The meal was a simple, 12€ no choice set menu of paté en croute, chile con carne with salad, cheese, apple and banana cinnamon crumble or moeulleux de chocolat with creme anglaise for dessert and wine. Coffee was extra.
The cheese platter was a simple offering of camembert and Sainte-Maure-de-Touraine. I thought the camembert was particularly tasty. The crumble was pronounced very good by those that had it, and my moeulleux was good too. The red table wine was soft and black curranty and very drinkable. It went perfectly with the carne sans chilli. A coffee rounded things off nicely.
The restaurant has stiff competition from restaurants serving similarly priced meals at lunchtime in the villages less than 10 minutes either side of Charnizay, so she may struggle to match them for quality. However, it seems a nice place to drop into every now and then, and definitely worth patronising on the grounds that if you don't use it you will lose it. If you want a quick simple meal, the food isn't bad and I am sure the restaurant will evolve and develop as the new manager gains experience. Or you could just drop into the bar at other times for a coffee, beer or a snifter. I imagine it could be quite convivial.
We hope that the enterprise goes well and that the summer brings a boost in passing traffic. And as a place to be when the world ended it was perfectly adequate.
PS: We thought that next year we might organise a Touraine Bloggers office Christmas party, with a Secret Santa (€5 limit) gift exchange, maybe in Loches. Hands up all those who would be interested?
Sunday, 23 December 2012
Saturday, 22 December 2012
Friday, 21 December 2012
On our original visit I was equally fascinated by the reaction of some small boys passing in a school group. 'Oh look at that! Isn't it pretty? And what pretty flowers too!' I cannot imagine a group of c.8 year old Australian boys having quite the same reaction (or even noticing the flowers in the nearby garden bed -- although I'm sure the tree would have at least got some attention).
UPDATE: It's art and it's whitewash -- the full explanation here (in English and French) thanks to a link provided by Canadian blog reader The Beaver.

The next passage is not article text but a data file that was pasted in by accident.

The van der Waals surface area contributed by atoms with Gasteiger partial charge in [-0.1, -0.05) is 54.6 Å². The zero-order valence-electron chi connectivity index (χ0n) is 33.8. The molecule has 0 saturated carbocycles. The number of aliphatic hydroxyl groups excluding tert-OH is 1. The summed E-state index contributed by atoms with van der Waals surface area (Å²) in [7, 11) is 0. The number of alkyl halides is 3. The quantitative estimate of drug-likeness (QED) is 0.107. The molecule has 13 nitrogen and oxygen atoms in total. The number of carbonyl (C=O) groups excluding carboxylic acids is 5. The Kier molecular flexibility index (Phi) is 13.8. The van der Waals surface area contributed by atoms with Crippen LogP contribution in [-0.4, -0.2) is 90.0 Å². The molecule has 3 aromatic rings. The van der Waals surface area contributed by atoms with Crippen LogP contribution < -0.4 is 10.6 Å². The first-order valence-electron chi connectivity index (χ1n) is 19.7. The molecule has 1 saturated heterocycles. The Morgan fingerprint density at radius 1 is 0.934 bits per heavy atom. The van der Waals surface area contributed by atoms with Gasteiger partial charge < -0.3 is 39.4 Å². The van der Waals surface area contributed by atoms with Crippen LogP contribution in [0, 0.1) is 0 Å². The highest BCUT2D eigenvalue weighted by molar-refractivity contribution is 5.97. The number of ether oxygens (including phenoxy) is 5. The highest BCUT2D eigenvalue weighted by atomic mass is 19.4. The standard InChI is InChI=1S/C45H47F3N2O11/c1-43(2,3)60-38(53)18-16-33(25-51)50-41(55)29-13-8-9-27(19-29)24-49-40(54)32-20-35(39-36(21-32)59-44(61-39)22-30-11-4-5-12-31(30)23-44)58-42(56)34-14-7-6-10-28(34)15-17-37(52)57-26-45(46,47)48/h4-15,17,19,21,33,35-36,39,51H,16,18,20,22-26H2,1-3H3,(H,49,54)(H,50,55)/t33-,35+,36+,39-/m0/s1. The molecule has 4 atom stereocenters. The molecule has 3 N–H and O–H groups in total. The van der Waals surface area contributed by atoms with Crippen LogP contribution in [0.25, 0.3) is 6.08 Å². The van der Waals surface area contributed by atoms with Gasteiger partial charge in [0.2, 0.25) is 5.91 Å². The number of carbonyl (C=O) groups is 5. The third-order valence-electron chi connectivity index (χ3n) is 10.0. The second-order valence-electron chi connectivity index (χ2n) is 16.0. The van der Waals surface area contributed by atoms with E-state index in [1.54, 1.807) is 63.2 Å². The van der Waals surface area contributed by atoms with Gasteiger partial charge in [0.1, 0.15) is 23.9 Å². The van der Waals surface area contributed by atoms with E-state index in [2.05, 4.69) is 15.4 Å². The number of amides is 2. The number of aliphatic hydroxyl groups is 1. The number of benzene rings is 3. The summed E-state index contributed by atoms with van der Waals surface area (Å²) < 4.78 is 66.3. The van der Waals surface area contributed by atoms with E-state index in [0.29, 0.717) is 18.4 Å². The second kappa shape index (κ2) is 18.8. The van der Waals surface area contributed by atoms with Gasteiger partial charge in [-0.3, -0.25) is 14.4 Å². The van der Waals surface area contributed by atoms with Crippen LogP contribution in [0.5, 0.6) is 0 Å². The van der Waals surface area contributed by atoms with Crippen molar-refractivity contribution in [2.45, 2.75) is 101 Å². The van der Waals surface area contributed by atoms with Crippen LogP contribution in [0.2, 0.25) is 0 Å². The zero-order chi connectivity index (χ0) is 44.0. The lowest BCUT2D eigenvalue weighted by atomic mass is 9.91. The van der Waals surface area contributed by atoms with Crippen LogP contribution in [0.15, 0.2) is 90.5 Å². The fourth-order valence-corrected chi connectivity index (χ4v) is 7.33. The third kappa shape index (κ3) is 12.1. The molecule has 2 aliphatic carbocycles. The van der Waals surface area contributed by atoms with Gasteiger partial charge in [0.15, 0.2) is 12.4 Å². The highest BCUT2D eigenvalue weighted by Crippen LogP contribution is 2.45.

Thursday, 20 December 2012
Wednesday, 19 December 2012
Yesterday was my birthday, and as a little treat to myself I spent the afternoon in the orchard. I wanted to get the rapidly emerging orchid rosettes marked with sticks. This protects them from being accidentally trodden on (or run over if they are closer to the gate). Later, in the spring it will protect them from being mown off before they have a chance to flower. After they have flowered I leave the markers in until early September, so the orchids are not mown over before the seeds mature and disperse. The species that send their leaves up in the late autumn and winter are not frost tender, so they will survive just about anything the weather sends. If it doesn't rain sufficiently in the spring about a third of them could go dormant again without flowering, but mostly, if they send up leaves they flower.
It took me 2 hours to methodically work over the orchard grass, searching for rosettes of leaves and sticking a marker in just to the west of each cluster of leaves. In all, 124 orchid plants or clusters of plants of 4 species have sent up leaves so far. This year, the early emergers are those under the apples and to the north of the site, unlike previous years, when the southern side and under the cherries seemed to be the first. I expect the laggards, including the 5th species, will come in due course.
Tuesday, 18 December 2012
Monday, 17 December 2012
Sunday, 16 December 2012
We had an excellent breakfast (lunch? who knows when you are flying longhaul...) in the Malaysian restaurant in Beijing airport.
Pak choy in fish sauce, a fruit smoothie and a banana milkshake. It cost the equivalent of €11.
Saturday, 15 December 2012
Friday, 14 December 2012
And I bet you didn't even know we were gone (unless you are a blog reader we also see regularly in person).
We got back on Wednesday from a month in Australia, with a stopover in China. Niall and Antoinette very kindly picked us up from Chatellerault station after our epic return journey (Sydney - Shanghai - Beijing - Great Wall - Beijing - Paris). They also very kindly supplied us with delicious home made leek and potato soup and a loaf of bread for our supper so I didn't have to prepare anything in my travel addled state.